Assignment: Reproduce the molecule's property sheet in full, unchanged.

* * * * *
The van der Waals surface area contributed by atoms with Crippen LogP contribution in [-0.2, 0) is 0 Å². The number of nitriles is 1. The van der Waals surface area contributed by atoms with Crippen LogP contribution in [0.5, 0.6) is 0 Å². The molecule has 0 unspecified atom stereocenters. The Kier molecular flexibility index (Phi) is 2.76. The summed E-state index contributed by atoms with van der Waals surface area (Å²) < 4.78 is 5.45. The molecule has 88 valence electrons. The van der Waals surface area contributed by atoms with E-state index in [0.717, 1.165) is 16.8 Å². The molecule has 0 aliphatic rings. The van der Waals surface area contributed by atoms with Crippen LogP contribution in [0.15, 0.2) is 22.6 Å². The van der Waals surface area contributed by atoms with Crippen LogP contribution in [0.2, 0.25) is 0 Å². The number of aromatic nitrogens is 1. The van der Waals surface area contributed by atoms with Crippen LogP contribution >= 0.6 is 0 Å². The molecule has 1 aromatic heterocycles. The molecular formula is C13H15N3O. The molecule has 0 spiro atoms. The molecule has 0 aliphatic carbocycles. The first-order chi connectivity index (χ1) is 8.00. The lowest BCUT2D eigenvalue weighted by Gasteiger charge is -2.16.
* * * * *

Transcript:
The van der Waals surface area contributed by atoms with Crippen LogP contribution in [-0.2, 0) is 0 Å². The number of nitriles is 1. The van der Waals surface area contributed by atoms with Crippen LogP contribution in [0.5, 0.6) is 0 Å². The molecule has 0 unspecified atom stereocenters. The Kier molecular flexibility index (Phi) is 2.76. The summed E-state index contributed by atoms with van der Waals surface area (Å²) < 4.78 is 5.45. The molecule has 88 valence electrons. The van der Waals surface area contributed by atoms with E-state index in [0.717, 1.165) is 16.8 Å². The molecule has 0 aliphatic rings. The van der Waals surface area contributed by atoms with Crippen LogP contribution in [0.15, 0.2) is 22.6 Å². The van der Waals surface area contributed by atoms with Crippen LogP contribution in [0.2, 0.25) is 0 Å². The number of aromatic nitrogens is 1. The van der Waals surface area contributed by atoms with Crippen LogP contribution >= 0.6 is 0 Å². The molecule has 1 aromatic heterocycles. The molecular formula is C13H15N3O. The molecule has 0 spiro atoms. The molecule has 0 aliphatic carbocycles. The first-order chi connectivity index (χ1) is 8.00. The lowest BCUT2D eigenvalue weighted by Gasteiger charge is -2.16.